Significance of cell fusion
Electrical cell fusion is an essential step in some of the most innovative
methods in modern biology, such as the production of monoclonal antibodies,
the cloning of mammals, and vaccination against cancer. Compared to the
chemically induced cell fusion via polyethylene glycol (PEG), electrical
cell fusion is a highly efficient method.
The process was discovered in 1978 by Zimmermann [1-3], who has initiated ongoing development ever since.
The principle of electrical cell fusion
First, the cells are brought into very close contact via dielectrophoresis. Unlike electrophoresis, in which direct current is applied in order to move molecules, dielectrophoresis uses highfrequency alternating current. In particles such as living cells, dipoles are induced which cause cells to align in such a way that they resemble a string of pearls which are in very close contact with each other.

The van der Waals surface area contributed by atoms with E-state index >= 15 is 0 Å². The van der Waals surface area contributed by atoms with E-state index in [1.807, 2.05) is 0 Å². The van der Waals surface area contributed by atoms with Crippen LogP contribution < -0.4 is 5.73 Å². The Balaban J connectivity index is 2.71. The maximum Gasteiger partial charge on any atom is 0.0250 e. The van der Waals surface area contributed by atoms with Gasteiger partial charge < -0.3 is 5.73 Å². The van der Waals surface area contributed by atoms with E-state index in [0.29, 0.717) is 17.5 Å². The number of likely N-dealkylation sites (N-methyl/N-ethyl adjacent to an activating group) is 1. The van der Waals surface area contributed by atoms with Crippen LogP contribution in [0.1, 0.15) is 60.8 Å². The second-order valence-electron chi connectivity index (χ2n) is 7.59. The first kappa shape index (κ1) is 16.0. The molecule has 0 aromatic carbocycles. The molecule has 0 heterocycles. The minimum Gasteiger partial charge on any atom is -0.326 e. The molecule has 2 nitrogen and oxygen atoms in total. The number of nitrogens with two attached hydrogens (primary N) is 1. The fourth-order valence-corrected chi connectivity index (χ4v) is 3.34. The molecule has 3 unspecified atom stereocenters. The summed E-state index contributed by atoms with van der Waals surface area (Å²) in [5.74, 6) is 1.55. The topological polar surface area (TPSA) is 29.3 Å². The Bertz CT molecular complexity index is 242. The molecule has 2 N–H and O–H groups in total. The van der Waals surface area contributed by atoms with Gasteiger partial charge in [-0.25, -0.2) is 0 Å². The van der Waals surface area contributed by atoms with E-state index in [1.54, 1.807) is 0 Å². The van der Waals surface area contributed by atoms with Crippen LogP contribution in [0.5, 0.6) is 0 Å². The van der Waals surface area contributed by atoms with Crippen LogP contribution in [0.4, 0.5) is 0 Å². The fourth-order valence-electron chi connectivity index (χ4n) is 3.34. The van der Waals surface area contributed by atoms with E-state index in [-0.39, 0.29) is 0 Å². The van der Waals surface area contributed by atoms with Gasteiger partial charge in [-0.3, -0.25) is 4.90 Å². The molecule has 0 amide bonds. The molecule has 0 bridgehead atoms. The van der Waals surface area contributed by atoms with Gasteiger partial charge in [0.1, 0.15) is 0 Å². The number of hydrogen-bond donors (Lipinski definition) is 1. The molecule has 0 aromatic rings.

A very short high-voltage pulse is then applied, which causes permeation of the cell membrane and the subsequent combining of the membranes. The cells then fuse. In order to stabilize the process, alternating voltage is then applied for a brief period.
The resulting formation is described as a heterokaryon because, although
the outer cell membrane has fused, two or more cell nuclei are still present.
The cell nuclei also fuse at a later point within the cell. In most cases,
this results in a drastic reduction in the number of chromosomes in the